Director: Jay Baruchel
Notable Cast: Jesse Williams, Jordana Brewster, Jay Baruchel, Niamh Wilson, Simon Northwood
The boom of comedian type actors, writers, and filmmakers making the leap into horror lately is fascinating. Not that the change-up of genre is shocking, in so many ways comedy and horror have an incredible number of elements in common, but that’s more or less for a fully separate discussion. What makes it fascinating is that the industry is not only making the connections between the two, but it – in some regards – is fully embracing it. Between the rise of Jordan Peele as one of the faces of modern horror to the combination of David Gordon Green and Danny McBride on Halloween ’18, the combination has proven to be successful in quality and in the box office.
Perhaps this is why it was a bit shocking to see Jay Baruchel’s sophomore effort not garner more attention. Random Acts of Violence, also written by the long time Seth Rogan gang collaborator, sees the actor/writer/director strut into the slasher genre with a modern sense of style in spades. Telling the story of a comic book author Todd (Jesse Williams) who is struggling to write the last chapter of his slasher comic Slasherman, he takes his boo, his manager, and an intern on the road to promote the comic while desperately trying to come up with an ending to the series. When a real slasher killer, the inspiration for the comic, starts to follow them on the road and recreating the kills from the comic, the group and Todd will have to reckon with reality, fiction, and how the two eventual collide in bloody ways.
Once the film starts moving into its story, it’s obvious that Baruchel has an innate understanding of the slasher genre. Random Acts of Violence is a film that one might consider a ‘meta’ or post-modern horror film in how it approaches the material. These are characters in the world that understand the manner of a horror movie or, more aptly, a horror narrative thanks to their comic. In this regard, the film operates already on a multi-level system that feeds well into its more surrealistic elements. As the plot unwinds, the tone of the film increasingly becomes more dream (read: nightmare) like in how it feels. Less of the plot makes sense, the style of the film becomes more artistic and bolder, and by the third act it has completely unhinged and collapsed into swaths of pure visual potency with little intention in wrapping up the plotting in any real definitive manner. It’s a brash and often lofty choice that will certainly draw a line for many of its watchers, although for me it’s blissfully well done and hits on my personal horror preferences.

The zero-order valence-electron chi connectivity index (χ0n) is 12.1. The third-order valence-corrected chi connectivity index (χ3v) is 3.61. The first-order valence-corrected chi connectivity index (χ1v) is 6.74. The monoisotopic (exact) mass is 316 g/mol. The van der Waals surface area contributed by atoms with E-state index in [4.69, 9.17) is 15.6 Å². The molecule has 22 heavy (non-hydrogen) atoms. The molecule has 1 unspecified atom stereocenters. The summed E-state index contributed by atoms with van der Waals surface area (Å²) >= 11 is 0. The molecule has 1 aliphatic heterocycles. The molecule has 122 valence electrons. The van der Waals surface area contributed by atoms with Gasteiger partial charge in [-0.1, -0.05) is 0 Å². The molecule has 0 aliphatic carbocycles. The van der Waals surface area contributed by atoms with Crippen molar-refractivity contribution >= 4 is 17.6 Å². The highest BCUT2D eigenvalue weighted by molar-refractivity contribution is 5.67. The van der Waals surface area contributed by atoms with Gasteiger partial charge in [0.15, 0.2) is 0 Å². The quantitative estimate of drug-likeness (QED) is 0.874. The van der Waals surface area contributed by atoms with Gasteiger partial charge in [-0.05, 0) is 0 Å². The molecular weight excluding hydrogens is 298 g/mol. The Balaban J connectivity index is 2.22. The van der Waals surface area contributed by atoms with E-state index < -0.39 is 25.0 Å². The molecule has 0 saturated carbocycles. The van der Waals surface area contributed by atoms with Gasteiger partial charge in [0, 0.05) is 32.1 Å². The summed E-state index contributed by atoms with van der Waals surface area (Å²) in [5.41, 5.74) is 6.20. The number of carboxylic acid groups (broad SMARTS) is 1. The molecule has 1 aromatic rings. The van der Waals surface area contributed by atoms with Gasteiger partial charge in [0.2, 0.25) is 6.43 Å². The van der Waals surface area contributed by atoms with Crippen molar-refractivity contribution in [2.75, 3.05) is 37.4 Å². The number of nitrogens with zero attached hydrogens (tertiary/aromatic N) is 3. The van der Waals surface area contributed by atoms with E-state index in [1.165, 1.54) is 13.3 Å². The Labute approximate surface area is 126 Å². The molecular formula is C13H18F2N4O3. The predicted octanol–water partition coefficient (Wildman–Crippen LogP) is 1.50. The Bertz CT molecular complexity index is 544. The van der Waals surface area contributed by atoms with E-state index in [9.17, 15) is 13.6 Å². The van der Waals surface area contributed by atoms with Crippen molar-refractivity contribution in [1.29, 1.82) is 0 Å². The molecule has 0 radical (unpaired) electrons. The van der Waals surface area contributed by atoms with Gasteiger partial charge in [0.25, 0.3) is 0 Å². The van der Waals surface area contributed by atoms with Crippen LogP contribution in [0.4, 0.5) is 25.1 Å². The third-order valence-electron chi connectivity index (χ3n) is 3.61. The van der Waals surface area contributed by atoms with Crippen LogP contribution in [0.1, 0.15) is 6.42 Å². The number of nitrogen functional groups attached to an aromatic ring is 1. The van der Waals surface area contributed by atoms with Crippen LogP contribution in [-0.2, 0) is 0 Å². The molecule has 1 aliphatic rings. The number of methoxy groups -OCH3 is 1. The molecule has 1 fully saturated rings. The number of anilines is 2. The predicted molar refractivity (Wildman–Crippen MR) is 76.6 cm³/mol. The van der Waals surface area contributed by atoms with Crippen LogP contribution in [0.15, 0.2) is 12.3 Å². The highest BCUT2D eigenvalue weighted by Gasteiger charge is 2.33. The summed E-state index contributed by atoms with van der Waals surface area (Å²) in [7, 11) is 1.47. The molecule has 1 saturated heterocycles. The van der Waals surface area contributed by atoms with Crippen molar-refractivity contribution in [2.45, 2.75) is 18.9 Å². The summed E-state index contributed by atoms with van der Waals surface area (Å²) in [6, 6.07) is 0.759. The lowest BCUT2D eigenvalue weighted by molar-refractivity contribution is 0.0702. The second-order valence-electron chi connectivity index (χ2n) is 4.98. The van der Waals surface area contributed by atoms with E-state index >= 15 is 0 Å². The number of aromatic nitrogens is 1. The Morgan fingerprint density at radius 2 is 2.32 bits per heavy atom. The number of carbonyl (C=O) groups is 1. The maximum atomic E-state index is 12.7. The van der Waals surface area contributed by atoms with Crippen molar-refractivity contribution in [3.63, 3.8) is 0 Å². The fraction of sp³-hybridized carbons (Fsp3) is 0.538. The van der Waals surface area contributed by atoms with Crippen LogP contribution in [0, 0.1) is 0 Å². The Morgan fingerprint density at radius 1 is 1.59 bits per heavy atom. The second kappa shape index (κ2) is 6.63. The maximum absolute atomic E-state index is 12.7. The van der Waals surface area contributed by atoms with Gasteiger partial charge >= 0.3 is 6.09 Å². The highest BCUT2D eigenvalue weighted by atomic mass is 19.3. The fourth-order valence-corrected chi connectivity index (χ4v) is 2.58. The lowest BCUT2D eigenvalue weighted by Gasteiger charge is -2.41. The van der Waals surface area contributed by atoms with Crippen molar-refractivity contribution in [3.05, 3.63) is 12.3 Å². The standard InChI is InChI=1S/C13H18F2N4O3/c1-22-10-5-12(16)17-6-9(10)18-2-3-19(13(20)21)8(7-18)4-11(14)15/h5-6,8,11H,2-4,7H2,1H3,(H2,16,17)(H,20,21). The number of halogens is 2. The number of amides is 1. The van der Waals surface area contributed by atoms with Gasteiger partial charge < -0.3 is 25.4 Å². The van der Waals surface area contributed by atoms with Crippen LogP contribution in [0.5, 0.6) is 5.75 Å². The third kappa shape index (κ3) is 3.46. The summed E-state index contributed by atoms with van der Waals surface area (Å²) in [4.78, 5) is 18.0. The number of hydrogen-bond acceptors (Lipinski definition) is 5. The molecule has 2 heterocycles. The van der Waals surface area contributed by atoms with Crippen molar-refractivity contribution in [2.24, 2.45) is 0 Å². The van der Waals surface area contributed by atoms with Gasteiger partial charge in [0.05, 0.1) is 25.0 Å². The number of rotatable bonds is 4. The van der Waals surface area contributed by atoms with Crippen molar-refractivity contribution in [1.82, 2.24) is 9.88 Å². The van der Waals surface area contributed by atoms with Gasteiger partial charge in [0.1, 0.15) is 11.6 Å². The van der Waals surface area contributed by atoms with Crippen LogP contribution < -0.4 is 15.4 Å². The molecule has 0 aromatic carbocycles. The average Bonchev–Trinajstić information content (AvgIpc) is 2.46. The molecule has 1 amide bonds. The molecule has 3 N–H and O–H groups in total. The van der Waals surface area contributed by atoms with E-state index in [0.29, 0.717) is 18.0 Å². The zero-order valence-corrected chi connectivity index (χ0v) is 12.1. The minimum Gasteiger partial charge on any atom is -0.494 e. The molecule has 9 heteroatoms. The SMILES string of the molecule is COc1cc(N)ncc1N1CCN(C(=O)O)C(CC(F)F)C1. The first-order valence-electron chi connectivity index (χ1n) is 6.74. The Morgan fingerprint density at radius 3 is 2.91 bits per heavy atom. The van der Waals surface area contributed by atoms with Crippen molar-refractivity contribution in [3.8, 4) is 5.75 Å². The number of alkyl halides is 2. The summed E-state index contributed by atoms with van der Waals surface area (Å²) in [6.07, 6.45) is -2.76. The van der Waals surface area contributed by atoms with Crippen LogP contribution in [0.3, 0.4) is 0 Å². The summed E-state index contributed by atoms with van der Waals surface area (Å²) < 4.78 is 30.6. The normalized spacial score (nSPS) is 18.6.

Outside of Baruchel’s choices as a director and writer to focus on the spiraling dreamlike elements, Random Acts of Violence will also satiate the slasher fan’s needs, but not quite exceed them. The actual plot points, where the villain of the film starts to replicate the kills of comic, lends itself to some brutal moments befitting of the film’s title. The first major kill, referred to as the ‘trinity’ in the film, is a punch of viscera even though it’s not shot or unveiled in a truly exploitative way. Random Acts of Violence leans heavily into that early 80s slasher grindhouse tone at times (just look at the grittiness of the opening titles for a very simple and effective example) and it’s here that perhaps the film could have pushed itself a bit further. Baruchel is far more interested in the art aspects of the grindhouse concept than delivering those key impact moments of horror. The balance is effective, but for those perhaps looking for more pour n’ gore, the film does occasionally step back.
All in all, Random Acts of Violence is certainly a pleasant surprise of the year. Baruchel is definitely a huge fan of the slasher, rolling the classic elements of the genre in a post-modern way that deliberately begins to unravel as the characters further stumble down the rabbit hole of their own making. There are some intriguing themes and ideas under it all, particularly when it comes to fictionalizing real horrors for the sake of entertainment, but the film plays so vaguely that it doesn’t quite hit with its full force. Still, most of those items are nitpicky and Random Acts of Violence plays its cards with impeccably surprising skill.